Recently news stories about restrictions on special education supports for students with disabilities at the Texas Education Agency (TEA) showcased the disparities that people with disabilities often faced in Texas before the storm. The right type and amount of educational supports for a student is one of the many things that in the vital recovery efforts can be fixed.

YES – it is essential for people to have food, clothing, and a dry and clean place to sleep at night. Hand-outs are essential at this time and must be supported. But it is also vital to help people with disabilities finish school with a degree and secure and succeed at a job at minimum wage or above.

Studies show that with the right supports such as coaching and mentoring, 70 percent of people with disabilities can succeed in employment. They should not only be getting hand-outs in the wake of the storm but also hand-ups. And that means they should be a part of rebuilding their own communities.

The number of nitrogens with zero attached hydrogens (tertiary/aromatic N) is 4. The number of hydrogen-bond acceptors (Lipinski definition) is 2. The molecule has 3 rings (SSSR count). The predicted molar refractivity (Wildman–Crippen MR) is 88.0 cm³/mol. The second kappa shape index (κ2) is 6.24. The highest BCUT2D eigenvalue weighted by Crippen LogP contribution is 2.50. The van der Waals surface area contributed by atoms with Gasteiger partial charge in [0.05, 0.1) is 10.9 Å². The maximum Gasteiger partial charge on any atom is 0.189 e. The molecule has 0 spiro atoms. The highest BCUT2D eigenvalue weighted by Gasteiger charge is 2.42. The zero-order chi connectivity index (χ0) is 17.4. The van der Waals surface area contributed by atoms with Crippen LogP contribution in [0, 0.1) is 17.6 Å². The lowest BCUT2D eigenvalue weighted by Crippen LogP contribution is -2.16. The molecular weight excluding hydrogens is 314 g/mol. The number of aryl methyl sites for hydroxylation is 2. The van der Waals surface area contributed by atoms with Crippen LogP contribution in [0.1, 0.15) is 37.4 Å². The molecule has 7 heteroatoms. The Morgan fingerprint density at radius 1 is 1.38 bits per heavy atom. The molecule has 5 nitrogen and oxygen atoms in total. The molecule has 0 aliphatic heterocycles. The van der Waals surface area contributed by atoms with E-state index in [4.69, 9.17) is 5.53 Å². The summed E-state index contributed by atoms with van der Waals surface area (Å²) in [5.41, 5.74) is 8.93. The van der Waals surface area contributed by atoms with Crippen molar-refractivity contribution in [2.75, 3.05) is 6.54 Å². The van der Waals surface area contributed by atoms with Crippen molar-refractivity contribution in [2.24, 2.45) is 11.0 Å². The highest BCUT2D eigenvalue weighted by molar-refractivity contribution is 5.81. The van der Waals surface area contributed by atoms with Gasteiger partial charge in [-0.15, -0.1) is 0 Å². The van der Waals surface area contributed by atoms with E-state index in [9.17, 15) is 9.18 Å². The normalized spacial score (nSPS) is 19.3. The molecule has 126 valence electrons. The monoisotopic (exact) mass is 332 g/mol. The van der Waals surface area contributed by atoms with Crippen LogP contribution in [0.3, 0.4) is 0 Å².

Every disaster can be a catalyst for new conversations and partnerships. In Texas this now will include FEMA, the Red Cross, Portlight, the Jewish Federation and Family Services, and others doing disaster relief. New partnerships should also include the workforce system, vocational rehabilitation, nonprofit partners, and philanthropy. Stakeholders can be united by a shared vision of a rebuilt and vibrant community that includes employment and independence for Texans with disabilities. Together people can dig out of the muck both literally and figuratively.

The people of Texas do not need to reinvent the wheel. They can follow successful new models of others. For example,  Governor Scott Walker of Wisconsin has increased the number of job sites serving young Wisconsinites with disabilities. By advocating for best practices and empowering stakeholders to work collaboratively with one another, Wisconsin grew from having only 3 Project SEARCH sites, serving 36 youth with intellectual and developmental disabilities, to soon having 27 sites, serving more than 300 youth with disabilities annually. Wisconsin officials also involved dozens of private sector employers who recognized that workers with disabilities are loyal and hard working. By working hard to ensure that key state leaders have the right tools, the right data, and the right knowledge, people with disabilities in the wake of the storm can pursue the American Dream of a job or business of one’s own.